Tamara Harvey – hot off her Olivier award for Home I’m Darling’ could have played safe – and ran a nice little Ayckbourn – instead she plucked a little known Tennessee Williams play that was in the main considered a flop, set in a convenience store in the Deep South of America – no doubt she could have had her West End and Broadway, Tony Award winning designer Jonathan Fensom create a replica 1950’s American store, instead it appears she asked him to design as little as they could get away with… this could look like an ‘A’ level workshop production – a set from what’s lying around – on the surface minimal direction and caricatured characters – and in principle that is what this is – but I mean that as an incredible compliment.
Some of the best work I have seen has been from peers in workshops. The actors are able to use the words, their skill and their craft and although the characters are caricatures these actors did not act them in this way. By being basic, the set took no focus away from the actors – yet gave them enough to do on stage, the master piece of the design was the hues of the lighting by Tim Mascall and the use of smoke – which was only noticeable by it’s absence . Finally the lack of direction – I find two reasons for noting the lack of direction one because the actors look awkward or lost on set and direction is missing – or direction is lacking because it is perfect and you feel as though you have just watched characters as the author intended. There was no apparent direction present in this play, it was perfection.
It took me a good 10 minutes to acclimatise to the tone of the play – the accents (although spot on) took some adjusting too – and a lot of information was thrust upon you from the start – this is not a play you can attend – to just half watch and unwind at the end of a long day – it is not light relief – although peppered with humours moments – in the main it is an intense reflection into the complex nature of humanity….. or lack of….
We hear about the owners of the store (Lady and Jabe) through the brilliant gossipy narrative of Belulah Binnings, the main form of the light relief comes from Catrin Aaron (previous TC production – Little Voice) – before we even meet the couple the past 15 years of their unhappy marriage is laid bare in 10 minutes and secrets that have been hidden are revealed to the audience hinting this play will not end well. This is a clever use of narrative instantly we take sides, and as an audience we are willing Lady to know the truth.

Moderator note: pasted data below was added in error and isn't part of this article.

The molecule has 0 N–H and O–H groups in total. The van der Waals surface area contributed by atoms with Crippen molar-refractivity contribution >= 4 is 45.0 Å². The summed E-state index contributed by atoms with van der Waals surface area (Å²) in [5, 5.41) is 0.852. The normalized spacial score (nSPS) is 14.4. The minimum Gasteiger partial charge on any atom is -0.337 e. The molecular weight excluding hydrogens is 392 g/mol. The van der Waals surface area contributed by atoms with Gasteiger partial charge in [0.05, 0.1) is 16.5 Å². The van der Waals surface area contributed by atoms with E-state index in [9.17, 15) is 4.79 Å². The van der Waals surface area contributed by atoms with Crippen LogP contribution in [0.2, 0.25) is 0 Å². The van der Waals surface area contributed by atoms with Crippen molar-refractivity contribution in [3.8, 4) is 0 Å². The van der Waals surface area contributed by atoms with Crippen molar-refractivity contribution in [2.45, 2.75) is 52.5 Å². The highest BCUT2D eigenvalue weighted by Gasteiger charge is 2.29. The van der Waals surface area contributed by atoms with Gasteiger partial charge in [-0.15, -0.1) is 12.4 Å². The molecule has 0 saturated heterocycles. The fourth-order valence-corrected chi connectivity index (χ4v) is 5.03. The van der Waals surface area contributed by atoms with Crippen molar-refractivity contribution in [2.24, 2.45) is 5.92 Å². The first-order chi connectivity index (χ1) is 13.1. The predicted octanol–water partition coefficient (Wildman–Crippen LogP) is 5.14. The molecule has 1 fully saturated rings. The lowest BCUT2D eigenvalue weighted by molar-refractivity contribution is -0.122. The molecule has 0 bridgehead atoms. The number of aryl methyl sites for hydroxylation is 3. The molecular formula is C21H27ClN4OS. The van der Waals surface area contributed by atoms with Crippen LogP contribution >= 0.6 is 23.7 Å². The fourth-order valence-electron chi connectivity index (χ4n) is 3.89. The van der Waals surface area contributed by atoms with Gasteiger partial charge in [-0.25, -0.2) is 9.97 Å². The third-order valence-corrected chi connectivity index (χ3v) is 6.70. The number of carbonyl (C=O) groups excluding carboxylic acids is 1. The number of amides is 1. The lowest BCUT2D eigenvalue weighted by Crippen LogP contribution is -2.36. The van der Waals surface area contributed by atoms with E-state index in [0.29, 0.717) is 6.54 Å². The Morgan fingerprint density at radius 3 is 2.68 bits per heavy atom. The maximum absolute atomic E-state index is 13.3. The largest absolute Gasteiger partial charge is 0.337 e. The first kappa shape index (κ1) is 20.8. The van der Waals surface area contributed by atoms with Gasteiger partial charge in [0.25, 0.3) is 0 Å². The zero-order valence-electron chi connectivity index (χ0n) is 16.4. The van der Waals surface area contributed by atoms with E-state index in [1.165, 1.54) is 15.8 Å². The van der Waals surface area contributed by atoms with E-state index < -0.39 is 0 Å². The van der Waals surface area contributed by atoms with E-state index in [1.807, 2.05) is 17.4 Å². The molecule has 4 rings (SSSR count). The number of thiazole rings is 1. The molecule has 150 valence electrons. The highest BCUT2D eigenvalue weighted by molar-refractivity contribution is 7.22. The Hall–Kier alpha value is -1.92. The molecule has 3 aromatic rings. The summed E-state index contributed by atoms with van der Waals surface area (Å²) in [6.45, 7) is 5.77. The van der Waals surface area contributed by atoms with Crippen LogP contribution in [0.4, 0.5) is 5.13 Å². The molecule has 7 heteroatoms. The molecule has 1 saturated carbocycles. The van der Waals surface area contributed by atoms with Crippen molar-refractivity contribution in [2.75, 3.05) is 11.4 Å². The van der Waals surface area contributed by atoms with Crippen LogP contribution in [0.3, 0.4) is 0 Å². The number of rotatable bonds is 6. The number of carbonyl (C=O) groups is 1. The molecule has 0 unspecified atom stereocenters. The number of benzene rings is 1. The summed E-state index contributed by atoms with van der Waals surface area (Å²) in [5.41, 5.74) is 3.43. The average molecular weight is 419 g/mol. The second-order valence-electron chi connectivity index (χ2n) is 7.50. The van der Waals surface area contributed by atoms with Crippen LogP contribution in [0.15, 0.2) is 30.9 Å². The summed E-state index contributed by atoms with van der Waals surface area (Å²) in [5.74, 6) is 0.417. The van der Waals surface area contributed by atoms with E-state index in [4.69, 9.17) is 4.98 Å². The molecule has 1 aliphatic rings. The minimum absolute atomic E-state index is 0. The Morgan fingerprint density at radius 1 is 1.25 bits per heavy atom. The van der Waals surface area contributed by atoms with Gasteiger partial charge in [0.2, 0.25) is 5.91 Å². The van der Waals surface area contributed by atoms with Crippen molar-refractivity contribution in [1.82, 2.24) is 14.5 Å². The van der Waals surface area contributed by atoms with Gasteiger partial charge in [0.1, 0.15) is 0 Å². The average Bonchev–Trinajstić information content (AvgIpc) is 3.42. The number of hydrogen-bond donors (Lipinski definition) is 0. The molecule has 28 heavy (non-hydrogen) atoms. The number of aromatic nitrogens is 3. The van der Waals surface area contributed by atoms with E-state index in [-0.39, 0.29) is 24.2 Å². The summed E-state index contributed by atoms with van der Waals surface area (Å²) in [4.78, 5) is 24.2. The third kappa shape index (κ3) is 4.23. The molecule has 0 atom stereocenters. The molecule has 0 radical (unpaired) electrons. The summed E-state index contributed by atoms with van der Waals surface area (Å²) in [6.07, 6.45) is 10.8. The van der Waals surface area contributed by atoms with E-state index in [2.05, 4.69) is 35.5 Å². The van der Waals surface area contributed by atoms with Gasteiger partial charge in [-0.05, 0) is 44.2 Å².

The first part is in the main tone setting – and it sizzles with the introduction of snake skin wearing, guitar playing Val – the beautiful Seth Numrich – who honestly if he had walked off set and asked me to run away with – I would have! He wooed every woman, possibly every man in the theatre – especially when he played his guitar and sang. His character I was unsure of except until the very end – he claimed to be on a journey to reform from his past – which kept coming to taunt him in the form of the flesh baring makeup wearing Carol Cutere ( Jemima Rooper)– who created as much hysteria in a room as the local black man, as we learn during this production. The play had a large cast who all had an important role to play – no role was small – and all expertly executed. However the main hook of the play was the heat between Lady (Hattie Morahan) and Val (Numrich) they share a lot of stage time, long looks, desire and the occasion interruption from the phone or from above – leave every word dripping with sexual tension or hidden connotation to an unhappy past (on both parts) There is a delightful scene near the end of the second half when both are truly happy and the audience is lost in that moment with them which enables the audience to be as shocked by what happens next as the Lady and Val.
Do not come to watch this play if you are after a giggle with the girls and want to see the Full Monty – watch this play because you love theatre, because you want to know what clever set design is, because you want to know how a good actor can be a great actor. Come and watch this play if you like tension and drama – if you are a theatre student of any description you need to see this play before it heads to the West End.
I have struggled with why the play wasn’t a hit when first produced – but my knowledge of Williams is not strong enough to judge – however if I had to comment I think Carol (Roopers) Character could be the answer – addressing racism in 1950’s America was risky but a white women defending black men in 1950’s America was perhaps too big a pill to swallow . Thankfully Sami Ibrahim and Carys Lewis (TC’s residents in writing) have brought a forgotten gem back to life and the Williams play will finally get the credit it deserves.
A brutal insight to self righteous 1950’s slavery, intensely acted, perfectly directed and dripping with sexual tension.